March is Seagrass Awareness Month and Women’s History Month
The history of the Florida Keys might be significantly different without the pioneering efforts of biologist Janice Duquesnel.
While seagrass flats might not look like much to an observer, this ecosystem is one of the most productive in the world and is vital to the Florida Keys.
After decades of declines in seagrass health, this habitat needed a hero – enter state parks biologist Janice Duquesnel.
After studying oceanography in college, Janice began her career with the Florida Park Service in 1995. One of her many responsibilities is overseeing the submerged resources in Florida’s state parks, meaning she works to protect underwater habitats – including hundreds of acres of seagrass flats throughout the Florida Keys.
To understand Janice’s contributions, it’s first necessary to understand why seagrasses are worth saving.
Seagrasses are flowering plants that are pollinated by the movement of the water over the grass beds. Small marine crustaceans act like bees, carrying sticky pollen on their backs as they visit the flowers to feed. Seagrass also reproduces by spreading underground stems called rhizomes. Other residents of these underwater gardens include manatees, sea turtles, stingrays, crabs, snails, sea stars, anemones and countless fish species.
Seagrasses improve water quality by keeping water clear. The rhizomes hold bottom sediments in place and the leaf blades help to trap fine sediments from the water column, reducing murkiness and giving the waterways of the Florida Keys their characteristic crystal-blue color.
Seagrass beds are vulnerable to damage from vessel groundings and boat propellers. From above, the impact looks like a scar – the vibrant green is abruptly cut by loose sediment and barren sand. Once the sediments are exposed to the tides, they can become unstable and erode, causing more damage to the surrounding seagrasses as the scar grows.
It is extremely difficult to restore a damaged seagrass bed and, as a result, scars can take more than a decade to heal. Assessing and stabilizing damage as it occurs has been a regular part of Janice’s work for years.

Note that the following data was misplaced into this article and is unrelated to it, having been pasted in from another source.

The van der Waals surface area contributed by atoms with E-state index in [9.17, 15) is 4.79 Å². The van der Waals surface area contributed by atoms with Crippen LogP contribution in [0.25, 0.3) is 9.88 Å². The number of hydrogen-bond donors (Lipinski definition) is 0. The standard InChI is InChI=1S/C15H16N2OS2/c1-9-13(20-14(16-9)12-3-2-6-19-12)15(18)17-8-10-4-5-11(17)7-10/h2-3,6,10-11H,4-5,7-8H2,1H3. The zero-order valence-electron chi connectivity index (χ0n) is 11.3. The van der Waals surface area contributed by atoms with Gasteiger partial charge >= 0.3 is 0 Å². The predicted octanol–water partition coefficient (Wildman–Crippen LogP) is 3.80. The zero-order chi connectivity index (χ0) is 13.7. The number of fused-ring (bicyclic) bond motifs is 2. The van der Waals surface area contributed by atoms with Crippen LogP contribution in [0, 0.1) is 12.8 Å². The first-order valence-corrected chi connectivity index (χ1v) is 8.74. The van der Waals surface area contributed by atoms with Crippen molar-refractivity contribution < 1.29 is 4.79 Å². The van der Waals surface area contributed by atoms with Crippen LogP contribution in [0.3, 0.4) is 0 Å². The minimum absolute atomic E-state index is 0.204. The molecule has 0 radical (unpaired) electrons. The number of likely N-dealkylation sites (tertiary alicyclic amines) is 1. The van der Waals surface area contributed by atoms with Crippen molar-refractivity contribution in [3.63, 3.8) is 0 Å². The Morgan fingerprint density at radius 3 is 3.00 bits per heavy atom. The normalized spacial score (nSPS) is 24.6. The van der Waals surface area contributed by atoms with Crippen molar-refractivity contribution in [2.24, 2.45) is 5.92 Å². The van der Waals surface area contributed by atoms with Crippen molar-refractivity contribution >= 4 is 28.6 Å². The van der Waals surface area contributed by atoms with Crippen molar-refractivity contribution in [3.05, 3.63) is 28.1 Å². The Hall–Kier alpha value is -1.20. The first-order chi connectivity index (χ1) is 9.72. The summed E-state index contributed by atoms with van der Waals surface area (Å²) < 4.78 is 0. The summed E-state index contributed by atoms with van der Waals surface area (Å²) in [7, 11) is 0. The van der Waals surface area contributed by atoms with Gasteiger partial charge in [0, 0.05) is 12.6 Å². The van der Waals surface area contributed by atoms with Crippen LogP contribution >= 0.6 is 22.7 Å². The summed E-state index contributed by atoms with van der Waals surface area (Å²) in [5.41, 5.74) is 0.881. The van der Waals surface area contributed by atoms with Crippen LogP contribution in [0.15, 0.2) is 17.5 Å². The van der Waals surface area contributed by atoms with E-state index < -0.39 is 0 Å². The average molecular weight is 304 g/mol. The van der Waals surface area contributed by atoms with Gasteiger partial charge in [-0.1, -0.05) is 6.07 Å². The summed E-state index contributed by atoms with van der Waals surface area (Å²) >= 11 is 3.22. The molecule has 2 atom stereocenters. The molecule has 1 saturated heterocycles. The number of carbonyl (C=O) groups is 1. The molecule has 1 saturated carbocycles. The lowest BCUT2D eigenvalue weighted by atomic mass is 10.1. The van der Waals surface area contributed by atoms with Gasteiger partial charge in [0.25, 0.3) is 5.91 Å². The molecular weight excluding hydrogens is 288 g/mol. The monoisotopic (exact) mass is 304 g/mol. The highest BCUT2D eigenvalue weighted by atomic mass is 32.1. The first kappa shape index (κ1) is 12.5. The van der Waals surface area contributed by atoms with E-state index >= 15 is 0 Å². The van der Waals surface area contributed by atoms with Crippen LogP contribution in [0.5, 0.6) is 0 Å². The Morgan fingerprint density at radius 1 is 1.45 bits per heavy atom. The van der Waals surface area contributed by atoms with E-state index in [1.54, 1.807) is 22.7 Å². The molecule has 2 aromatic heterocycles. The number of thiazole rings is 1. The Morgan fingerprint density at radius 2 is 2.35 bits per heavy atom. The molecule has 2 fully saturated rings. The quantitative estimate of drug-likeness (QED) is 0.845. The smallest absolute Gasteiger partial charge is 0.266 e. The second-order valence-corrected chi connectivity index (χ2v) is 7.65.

But to truly restore this natural resource, she and her team needed to find a clean, efficient way to repair the scars left from years or even decades ago.
That’s exactly what they did in the early 2000s, when, after extensive research, Janice learned that rocks could be used to “level” those scars. Even better, she enlisted surrounding wildlife to help her efforts.
By placing bird stakes in and around damaged seagrass, Janice discovered that birds such as cormorants, ospreys, terns gulls and pelicans were drawn to the area, and that their naturally occurring waste made for a fine fertilizing treatment.
That fertilizer helped speed along the grass’ regrowth and, soon after, the bottom sediments began to stabilize as well.
With Janice’s discoveries in hand, resource managers around the Florida Keys soon adopted these new techniques to help their own seagrass beds recover from the impacts of boats and their propellers.
Park rangers work diligently to prevent boat propellers from damaging seagrass beds by constantly monitoring buoys and channel markers. When damage does occur, Janice and her team assess the damage and begin the restoration process.
Pioneering women like Janice serve to remind us that safeguarding our natural resources requires smart, creative scientists willing to look at the challenges and imagine new ways to address issues.